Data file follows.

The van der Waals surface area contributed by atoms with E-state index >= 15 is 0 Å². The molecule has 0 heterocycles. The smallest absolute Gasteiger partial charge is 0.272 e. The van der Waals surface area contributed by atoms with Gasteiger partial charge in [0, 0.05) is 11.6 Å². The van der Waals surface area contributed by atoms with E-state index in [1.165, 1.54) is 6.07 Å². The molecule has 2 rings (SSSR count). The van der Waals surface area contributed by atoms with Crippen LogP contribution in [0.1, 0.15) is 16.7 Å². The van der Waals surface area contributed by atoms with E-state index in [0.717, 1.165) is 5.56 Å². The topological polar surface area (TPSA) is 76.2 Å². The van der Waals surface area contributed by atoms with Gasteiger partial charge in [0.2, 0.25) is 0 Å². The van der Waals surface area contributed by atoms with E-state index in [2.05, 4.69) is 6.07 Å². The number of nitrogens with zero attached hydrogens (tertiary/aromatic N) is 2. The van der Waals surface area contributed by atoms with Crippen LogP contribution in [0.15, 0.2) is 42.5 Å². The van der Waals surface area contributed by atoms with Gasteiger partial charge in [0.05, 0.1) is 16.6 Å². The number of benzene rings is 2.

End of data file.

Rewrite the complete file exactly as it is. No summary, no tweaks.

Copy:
The van der Waals surface area contributed by atoms with E-state index >= 15 is 0 Å². The molecule has 0 heterocycles. The smallest absolute Gasteiger partial charge is 0.272 e. The van der Waals surface area contributed by atoms with Gasteiger partial charge in [0, 0.05) is 11.6 Å². The van der Waals surface area contributed by atoms with E-state index in [1.165, 1.54) is 6.07 Å². The molecule has 2 rings (SSSR count). The van der Waals surface area contributed by atoms with Crippen LogP contribution in [0.1, 0.15) is 16.7 Å². The van der Waals surface area contributed by atoms with E-state index in [0.717, 1.165) is 5.56 Å². The topological polar surface area (TPSA) is 76.2 Å². The van der Waals surface area contributed by atoms with Gasteiger partial charge in [0.2, 0.25) is 0 Å². The van der Waals surface area contributed by atoms with E-state index in [2.05, 4.69) is 6.07 Å². The number of nitrogens with zero attached hydrogens (tertiary/aromatic N) is 2. The van der Waals surface area contributed by atoms with Crippen LogP contribution in [0.15, 0.2) is 42.5 Å². The van der Waals surface area contributed by atoms with Gasteiger partial charge in [0.05, 0.1) is 16.6 Å². The number of benzene rings is 2.